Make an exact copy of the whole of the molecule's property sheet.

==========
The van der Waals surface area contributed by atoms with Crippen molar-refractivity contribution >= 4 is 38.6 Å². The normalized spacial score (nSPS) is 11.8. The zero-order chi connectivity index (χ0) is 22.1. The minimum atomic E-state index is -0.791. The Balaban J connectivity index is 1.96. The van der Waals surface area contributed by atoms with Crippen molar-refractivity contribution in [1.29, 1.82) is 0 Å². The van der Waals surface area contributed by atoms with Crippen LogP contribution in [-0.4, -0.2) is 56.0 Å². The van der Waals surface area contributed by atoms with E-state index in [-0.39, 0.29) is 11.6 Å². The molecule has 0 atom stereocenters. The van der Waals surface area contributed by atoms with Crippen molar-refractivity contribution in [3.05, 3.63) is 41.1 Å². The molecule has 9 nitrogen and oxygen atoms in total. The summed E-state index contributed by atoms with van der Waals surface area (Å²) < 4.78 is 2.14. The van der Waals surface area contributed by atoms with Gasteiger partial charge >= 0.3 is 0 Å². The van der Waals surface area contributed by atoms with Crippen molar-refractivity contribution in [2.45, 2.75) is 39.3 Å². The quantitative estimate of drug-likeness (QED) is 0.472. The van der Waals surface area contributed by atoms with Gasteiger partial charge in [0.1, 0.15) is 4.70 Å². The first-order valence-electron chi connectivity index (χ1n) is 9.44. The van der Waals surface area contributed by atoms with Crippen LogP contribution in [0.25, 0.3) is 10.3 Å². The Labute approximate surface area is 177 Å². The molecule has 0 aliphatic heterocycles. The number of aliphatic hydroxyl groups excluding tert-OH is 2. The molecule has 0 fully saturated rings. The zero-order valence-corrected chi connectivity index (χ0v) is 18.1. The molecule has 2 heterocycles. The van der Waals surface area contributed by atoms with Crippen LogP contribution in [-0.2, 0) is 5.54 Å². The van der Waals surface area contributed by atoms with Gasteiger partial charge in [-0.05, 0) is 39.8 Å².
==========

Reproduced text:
The van der Waals surface area contributed by atoms with Crippen molar-refractivity contribution >= 4 is 38.6 Å². The normalized spacial score (nSPS) is 11.8. The zero-order chi connectivity index (χ0) is 22.1. The minimum atomic E-state index is -0.791. The Balaban J connectivity index is 1.96. The van der Waals surface area contributed by atoms with Crippen molar-refractivity contribution in [1.29, 1.82) is 0 Å². The van der Waals surface area contributed by atoms with Crippen LogP contribution in [-0.4, -0.2) is 56.0 Å². The van der Waals surface area contributed by atoms with E-state index in [-0.39, 0.29) is 11.6 Å². The molecule has 0 atom stereocenters. The van der Waals surface area contributed by atoms with Crippen molar-refractivity contribution in [3.05, 3.63) is 41.1 Å². The molecule has 9 nitrogen and oxygen atoms in total. The summed E-state index contributed by atoms with van der Waals surface area (Å²) < 4.78 is 2.14. The van der Waals surface area contributed by atoms with Gasteiger partial charge >= 0.3 is 0 Å². The van der Waals surface area contributed by atoms with Crippen molar-refractivity contribution in [2.45, 2.75) is 39.3 Å². The quantitative estimate of drug-likeness (QED) is 0.472. The van der Waals surface area contributed by atoms with Gasteiger partial charge in [0.1, 0.15) is 4.70 Å². The first-order valence-electron chi connectivity index (χ1n) is 9.44. The van der Waals surface area contributed by atoms with Crippen LogP contribution in [0.25, 0.3) is 10.3 Å². The Labute approximate surface area is 177 Å². The molecule has 0 aliphatic heterocycles. The number of aliphatic hydroxyl groups excluding tert-OH is 2. The molecule has 0 fully saturated rings. The zero-order valence-corrected chi connectivity index (χ0v) is 18.1. The molecule has 2 heterocycles. The van der Waals surface area contributed by atoms with Crippen LogP contribution in [-0.2, 0) is 5.54 Å². The van der Waals surface area contributed by atoms with Gasteiger partial charge in [-0.05, 0) is 39.8 Å².